The opinion also cited dozens of other improper queries, including searches for information about Americans that were conducted to vet a potential source; to find information about people who were applying to be police officers; and to find information related to a planned visit by foreign officials.

    Still, Judge Boasberg noted that many of those errors occurred before the F.B.I. set up a new system to require analysts to provide a written justification for why their searches met the standards. He said the latest procedures met legal and constitutional requirements.

    In the other case, a panel on the Court of Appeals for the Ninth Circuit ruled that the defunct N.S.A. program that collected Americans’ domestic phone call logs in bulk was unconstitutional, echoing a similar ruling in 2015 by the Second Circuit.

    Credit…Anna Moneymaker/The New York Times

    From 2006 to 2015, that program operated under a once-secret interpretation of a law known as Section 215 of the Patriot Act, which says the F.B.I. may collect business records that are deemed “relevant” to a counterterrorism investigation. While the FISA court secretly approved that interpretation, two appeals courts in the regular court system have now said it was wrong.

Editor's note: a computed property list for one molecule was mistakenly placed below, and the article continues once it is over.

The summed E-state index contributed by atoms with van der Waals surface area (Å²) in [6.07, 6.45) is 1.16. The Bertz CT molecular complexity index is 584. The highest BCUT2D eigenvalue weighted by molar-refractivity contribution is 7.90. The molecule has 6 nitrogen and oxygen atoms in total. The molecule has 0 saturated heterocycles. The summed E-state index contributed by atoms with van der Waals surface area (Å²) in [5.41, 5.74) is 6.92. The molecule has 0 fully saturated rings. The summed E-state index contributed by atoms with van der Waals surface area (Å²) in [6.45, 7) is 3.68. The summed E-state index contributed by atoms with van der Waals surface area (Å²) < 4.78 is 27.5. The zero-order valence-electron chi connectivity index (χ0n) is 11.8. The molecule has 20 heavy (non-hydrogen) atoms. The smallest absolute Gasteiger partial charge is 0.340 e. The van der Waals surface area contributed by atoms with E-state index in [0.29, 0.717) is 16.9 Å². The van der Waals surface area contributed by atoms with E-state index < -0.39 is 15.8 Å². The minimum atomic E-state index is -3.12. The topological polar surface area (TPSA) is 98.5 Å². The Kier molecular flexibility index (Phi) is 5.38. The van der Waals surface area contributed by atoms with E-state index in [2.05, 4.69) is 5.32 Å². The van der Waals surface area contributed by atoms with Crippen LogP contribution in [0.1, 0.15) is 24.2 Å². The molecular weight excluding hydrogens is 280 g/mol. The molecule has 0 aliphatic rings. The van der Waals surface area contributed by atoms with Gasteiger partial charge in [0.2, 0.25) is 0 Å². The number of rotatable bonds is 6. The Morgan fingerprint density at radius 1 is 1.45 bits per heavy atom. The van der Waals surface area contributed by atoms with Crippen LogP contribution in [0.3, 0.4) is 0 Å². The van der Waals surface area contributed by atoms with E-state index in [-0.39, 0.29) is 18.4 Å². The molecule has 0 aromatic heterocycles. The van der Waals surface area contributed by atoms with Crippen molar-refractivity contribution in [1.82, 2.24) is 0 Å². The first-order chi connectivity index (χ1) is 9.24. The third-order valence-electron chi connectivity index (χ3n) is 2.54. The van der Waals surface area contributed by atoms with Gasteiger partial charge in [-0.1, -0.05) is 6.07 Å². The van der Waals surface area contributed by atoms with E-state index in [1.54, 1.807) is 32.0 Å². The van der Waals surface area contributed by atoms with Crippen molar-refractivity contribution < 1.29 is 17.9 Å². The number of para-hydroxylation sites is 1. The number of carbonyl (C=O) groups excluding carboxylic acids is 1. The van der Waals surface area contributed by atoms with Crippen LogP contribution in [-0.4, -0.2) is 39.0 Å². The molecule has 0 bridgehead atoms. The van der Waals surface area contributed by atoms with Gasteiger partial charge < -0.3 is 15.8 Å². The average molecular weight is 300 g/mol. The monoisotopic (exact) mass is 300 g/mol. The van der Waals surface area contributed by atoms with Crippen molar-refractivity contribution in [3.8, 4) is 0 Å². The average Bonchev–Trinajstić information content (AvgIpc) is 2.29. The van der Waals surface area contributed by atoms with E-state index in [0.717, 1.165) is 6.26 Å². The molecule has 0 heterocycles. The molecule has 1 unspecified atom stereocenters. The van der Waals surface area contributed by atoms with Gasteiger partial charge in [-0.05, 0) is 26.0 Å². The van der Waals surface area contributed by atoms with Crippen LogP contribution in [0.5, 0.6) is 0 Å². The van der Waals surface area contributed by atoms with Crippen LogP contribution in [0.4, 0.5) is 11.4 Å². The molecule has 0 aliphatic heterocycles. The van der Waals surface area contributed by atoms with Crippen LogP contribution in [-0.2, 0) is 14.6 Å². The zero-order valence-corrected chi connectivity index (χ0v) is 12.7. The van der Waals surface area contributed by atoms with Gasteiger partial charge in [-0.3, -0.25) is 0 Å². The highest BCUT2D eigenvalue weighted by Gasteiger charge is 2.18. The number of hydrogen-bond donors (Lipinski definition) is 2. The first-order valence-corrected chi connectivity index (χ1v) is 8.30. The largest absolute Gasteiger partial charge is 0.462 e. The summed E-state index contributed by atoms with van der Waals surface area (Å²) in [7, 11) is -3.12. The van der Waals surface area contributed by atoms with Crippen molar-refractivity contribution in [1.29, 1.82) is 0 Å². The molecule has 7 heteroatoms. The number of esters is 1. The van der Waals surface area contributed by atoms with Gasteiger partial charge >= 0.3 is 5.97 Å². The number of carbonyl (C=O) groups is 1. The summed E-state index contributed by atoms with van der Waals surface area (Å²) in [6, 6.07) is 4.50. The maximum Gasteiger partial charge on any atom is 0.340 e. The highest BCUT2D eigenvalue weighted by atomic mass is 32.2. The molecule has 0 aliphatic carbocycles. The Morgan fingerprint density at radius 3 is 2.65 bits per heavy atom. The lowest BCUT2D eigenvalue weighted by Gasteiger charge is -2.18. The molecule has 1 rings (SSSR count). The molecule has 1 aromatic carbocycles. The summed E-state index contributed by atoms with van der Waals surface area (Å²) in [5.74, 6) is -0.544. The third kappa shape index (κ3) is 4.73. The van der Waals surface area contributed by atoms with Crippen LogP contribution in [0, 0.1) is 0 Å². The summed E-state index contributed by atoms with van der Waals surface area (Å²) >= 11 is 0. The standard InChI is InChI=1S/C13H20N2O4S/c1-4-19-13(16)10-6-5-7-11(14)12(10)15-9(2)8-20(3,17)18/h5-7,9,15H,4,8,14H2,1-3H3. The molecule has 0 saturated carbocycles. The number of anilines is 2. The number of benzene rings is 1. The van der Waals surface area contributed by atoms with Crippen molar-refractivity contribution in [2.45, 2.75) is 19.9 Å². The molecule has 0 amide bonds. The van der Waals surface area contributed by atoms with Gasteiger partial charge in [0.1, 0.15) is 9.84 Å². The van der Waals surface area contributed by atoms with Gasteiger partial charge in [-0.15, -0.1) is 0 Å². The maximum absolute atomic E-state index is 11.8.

The program was exposed in 2013 via the leaks by the former intelligence contractor Edward J. Snowden. During the ensuing debate, it emerged that the program had never thwarted a terrorist attack. The most concrete achievement attributed to it by a range of officials and reports was that it had led the F.B.I. to reopen a terrorism-related investigation into several men who were later convicted of sending money to a Somali terrorist group.

    Those men challenged their convictions, arguing that evidence against them gathered by a subsequent wiretap should be suppressed because it derived from an illegal program. In a long-delayed ruling, the Ninth Circuit agreed that the program violated FISA, but it declined to overturn the men’s convictions — suggesting that the government had exaggerated the significance of the program in its investigation.

    “Based on our careful review of the classified FISA applications and related information,” the panel wrote, “the FISA wiretap evidence was not the fruit of the unlawful metadata collection. Again, if the statements of public officials created a contrary impression, that impression is inconsistent with the facts presented in the classified record.”

    Before the release of the newly declassified court opinion about the 702 program, the Office of the Director of National Intelligence, John Ratcliffe, organized an embargoed press briefing with the office’s chief privacy officer and officials from the F.B.I. and the N.S.A. For years, such briefings for regular surveillance legal policy beat reporters have been routine when the government is declassifying a technically and legally complex document about surveillance.

    On Friday, however, the office excluded The New York Times. A person familiar with internal deliberations said that Mr. Ratcliffe had ordered his office’s communications staff not to talk to The Times after a story in early August published in The New York Times Magazine about White House pressure to downplay intelligence about Russia’s covert efforts to help President Trump win the 2020 election. A spokeswoman for Mr. Ratcliffe declined to comment.

    Julian E. Barnes contributed reporting.